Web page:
Also, 30C is by no means the most “potent” homeopathic dilution there is. Some remedies go up to hundreds of C or even “M,” which signifies a thousand. Basically, any homeopathic dilution above around 12C is water, and dilutions “weaker” than that are generally still so dilute that it is unlikely that the compound included is unlikely to have an effect, although, sadly, that is not always the case, such as with belladonna in homeopathic teething rings.
This brings us to Boiron and Oscillococcinum, or, as Mark Crislip likes to call it, “o-so-silly-o-coccinum.” Why is that? Well, first the starting compound is an extract from duck liver and heart known as Anas barbariae:
Since 1925, Oscillococcinum has been prepared as follows. Into a one litre bottle, a mixture of pancreatic juice and glucose is poured. Next a Canard de Barbarie is decapitated and 35 grams of its liver and 15 grams of its heart are put into the bottle. Why liver? Doctor Roy writes: “The Ancients considered the liver as the seat of suffering, even more important than the heart, which is a very profound insight, because it is on the level of the liver that the pathological modifications of the blood happen, and also there the quality of the energy of our heart muscle changes in a durable manner.” Maybe the French tendency to call any form of not well-being a “crise de foie” (“bilious attack”) had also something to do with it. After 40 days in the sterile bottle, liver and heart autolyse (disintegrate) into a kind of goo, which is then “potentized” with the Korsakov method.
The Korsakov method is a quicker and dirtier method of doing the serial dilutions. Prior to Semyon Nicolaevich Korsakov’s “discovery,” homeopaths used clean glassware for each new 100-fold dilution. Korsakov’s “insight” was to reuse the same glassware for each step, which saved a lot of money and effort when hundreds of dilutions had to be made. He also used distilled water instead of ethanol.
No, I’m not kidding about any of this. This is what Oscillococcinum is. This is how it’s prepared, except that Boiron has industrialized the process so that it can make huge quantities. Boiron’s Oscillococcinum is nothing more than a 200C (or 200 CK, if you want to specify Korsakov dilution) of ground up duck liver and heart that’s been allowed to stew for several weeks until it turns into a disgusting goo. As you might imagine, there is no rigorous evidence that Oscillococcinum has any therapeutic properties (as opposed to a lot of really crappy evidence from poorly designed and controlled clinical trials that homeopaths like to cite). Then, if you go back to the original rationale for this remedy, you’ll see Dr. Joseph Roy, who was serving as a French military physician when the Spanish flu pandemic hit in 1918, examined the blood of victims and claimed to have found a new and strange microorganism that consisted of two unequal balls that performed a quick vibratory motion. Roy dubbed them “oscillococci.” He also found these strange “organisms” in syphilitic ulcers, the blood of cancer patients, the tubercles of tuberculosis patients, and the pus of gonorrhea sufferers. Today, no one is sure just what Roy saw. (Maybe it was dust.) In any case, using homeopathic principles, Roy took a source of these “oscillococci,” and, for whatever reason, that source turned out to be the muscovy duck. Thus was born what is now the homeopathic remedy known as Oscillococcinum.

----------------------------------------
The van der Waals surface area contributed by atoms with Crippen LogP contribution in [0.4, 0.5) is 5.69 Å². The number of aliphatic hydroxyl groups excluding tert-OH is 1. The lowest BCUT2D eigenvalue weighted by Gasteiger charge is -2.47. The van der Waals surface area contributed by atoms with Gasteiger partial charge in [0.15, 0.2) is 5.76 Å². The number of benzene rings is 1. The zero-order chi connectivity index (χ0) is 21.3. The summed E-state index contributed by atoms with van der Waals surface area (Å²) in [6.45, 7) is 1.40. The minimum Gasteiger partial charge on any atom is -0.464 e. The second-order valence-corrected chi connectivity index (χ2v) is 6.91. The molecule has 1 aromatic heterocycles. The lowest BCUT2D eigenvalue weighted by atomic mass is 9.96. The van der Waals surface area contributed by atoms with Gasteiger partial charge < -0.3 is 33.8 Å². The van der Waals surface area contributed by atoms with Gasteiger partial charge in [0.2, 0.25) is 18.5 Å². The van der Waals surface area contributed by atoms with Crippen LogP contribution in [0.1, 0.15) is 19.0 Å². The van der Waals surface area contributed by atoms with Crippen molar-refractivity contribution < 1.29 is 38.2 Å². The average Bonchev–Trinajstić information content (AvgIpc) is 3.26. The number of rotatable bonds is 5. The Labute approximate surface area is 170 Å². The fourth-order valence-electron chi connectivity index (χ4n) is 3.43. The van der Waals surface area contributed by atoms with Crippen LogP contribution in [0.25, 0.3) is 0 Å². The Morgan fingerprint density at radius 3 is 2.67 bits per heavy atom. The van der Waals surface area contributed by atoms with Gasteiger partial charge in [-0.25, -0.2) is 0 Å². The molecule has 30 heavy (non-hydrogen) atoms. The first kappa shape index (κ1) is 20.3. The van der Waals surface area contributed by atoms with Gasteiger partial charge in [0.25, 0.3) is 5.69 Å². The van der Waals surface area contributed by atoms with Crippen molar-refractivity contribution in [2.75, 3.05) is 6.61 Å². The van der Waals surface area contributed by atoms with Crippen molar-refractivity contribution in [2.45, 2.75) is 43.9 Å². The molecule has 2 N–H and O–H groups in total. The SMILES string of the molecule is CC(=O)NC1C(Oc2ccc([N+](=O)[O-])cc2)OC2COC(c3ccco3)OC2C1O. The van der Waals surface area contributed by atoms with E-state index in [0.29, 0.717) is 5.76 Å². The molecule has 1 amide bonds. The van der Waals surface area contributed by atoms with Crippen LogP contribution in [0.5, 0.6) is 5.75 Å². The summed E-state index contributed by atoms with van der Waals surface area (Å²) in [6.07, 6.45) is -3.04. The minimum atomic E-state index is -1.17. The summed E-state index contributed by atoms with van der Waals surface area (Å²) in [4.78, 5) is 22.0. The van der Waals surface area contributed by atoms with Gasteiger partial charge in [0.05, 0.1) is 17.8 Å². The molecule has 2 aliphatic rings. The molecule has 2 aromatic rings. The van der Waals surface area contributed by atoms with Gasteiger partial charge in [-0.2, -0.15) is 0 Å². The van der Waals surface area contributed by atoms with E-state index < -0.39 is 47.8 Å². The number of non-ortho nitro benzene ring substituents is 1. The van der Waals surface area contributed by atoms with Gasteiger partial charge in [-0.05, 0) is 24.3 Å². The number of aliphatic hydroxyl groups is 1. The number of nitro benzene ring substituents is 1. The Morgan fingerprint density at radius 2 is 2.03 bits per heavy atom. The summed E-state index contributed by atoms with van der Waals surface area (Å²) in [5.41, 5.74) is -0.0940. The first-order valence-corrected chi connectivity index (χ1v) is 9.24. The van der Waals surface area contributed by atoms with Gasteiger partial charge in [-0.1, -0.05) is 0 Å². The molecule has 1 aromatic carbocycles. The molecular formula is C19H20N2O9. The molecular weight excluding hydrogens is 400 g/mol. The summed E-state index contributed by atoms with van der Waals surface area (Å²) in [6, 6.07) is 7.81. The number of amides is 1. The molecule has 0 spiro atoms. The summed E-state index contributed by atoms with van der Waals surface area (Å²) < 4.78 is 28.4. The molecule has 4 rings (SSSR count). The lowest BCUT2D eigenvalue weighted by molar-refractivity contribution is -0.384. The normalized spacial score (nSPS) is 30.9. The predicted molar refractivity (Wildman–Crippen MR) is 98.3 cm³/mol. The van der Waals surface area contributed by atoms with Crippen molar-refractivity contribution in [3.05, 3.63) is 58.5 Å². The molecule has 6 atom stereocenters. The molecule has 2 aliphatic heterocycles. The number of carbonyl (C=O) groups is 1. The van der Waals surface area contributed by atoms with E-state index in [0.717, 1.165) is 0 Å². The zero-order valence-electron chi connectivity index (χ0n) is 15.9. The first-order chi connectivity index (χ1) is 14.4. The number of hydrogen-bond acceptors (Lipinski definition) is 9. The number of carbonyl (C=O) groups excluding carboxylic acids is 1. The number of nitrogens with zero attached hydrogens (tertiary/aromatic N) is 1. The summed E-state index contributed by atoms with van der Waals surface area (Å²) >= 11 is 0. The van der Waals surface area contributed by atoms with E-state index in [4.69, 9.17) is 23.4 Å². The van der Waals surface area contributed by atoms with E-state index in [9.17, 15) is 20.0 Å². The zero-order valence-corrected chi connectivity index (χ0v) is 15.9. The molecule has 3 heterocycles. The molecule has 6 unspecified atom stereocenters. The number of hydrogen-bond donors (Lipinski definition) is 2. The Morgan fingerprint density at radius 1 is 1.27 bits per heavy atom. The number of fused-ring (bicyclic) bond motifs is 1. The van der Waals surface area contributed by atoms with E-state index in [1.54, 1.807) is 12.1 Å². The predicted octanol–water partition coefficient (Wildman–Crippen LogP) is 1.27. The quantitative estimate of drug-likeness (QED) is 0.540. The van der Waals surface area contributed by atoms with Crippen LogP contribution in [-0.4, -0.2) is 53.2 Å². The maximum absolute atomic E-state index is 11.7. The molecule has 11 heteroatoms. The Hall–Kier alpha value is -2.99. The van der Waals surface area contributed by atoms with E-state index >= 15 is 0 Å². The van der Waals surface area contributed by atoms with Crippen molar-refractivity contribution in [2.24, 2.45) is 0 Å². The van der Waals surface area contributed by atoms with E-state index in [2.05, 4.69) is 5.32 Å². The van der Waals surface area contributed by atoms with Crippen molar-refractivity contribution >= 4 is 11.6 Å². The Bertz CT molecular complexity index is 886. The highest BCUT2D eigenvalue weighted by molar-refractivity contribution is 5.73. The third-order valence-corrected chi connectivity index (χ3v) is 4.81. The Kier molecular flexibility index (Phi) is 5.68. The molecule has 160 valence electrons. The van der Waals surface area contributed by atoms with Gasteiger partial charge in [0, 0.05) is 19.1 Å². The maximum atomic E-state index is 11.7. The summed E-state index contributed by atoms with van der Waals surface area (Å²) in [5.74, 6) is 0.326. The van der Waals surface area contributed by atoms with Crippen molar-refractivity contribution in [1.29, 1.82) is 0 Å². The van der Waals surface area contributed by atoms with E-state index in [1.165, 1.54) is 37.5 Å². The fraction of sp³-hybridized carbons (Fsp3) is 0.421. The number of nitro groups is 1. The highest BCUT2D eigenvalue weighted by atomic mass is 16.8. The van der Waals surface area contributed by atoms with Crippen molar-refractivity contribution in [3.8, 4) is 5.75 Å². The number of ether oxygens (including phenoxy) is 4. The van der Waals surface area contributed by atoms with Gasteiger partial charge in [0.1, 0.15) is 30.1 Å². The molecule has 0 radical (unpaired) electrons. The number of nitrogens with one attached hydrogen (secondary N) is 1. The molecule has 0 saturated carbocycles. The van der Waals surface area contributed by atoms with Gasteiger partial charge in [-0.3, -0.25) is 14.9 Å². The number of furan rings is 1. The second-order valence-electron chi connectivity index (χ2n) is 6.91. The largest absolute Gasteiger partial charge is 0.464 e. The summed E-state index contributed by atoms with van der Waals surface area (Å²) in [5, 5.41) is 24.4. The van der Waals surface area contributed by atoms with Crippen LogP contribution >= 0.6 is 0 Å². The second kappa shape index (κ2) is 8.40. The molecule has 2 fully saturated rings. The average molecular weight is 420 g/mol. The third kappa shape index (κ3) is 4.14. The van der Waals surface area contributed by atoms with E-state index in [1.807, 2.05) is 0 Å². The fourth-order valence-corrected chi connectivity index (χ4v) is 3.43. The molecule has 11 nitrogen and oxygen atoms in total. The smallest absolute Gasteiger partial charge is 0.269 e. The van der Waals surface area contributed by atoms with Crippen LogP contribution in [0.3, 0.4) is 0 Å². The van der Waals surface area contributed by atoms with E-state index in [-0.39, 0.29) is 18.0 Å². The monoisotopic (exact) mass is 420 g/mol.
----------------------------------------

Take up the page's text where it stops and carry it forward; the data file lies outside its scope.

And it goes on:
And finally, we get back to the case I’m talking about: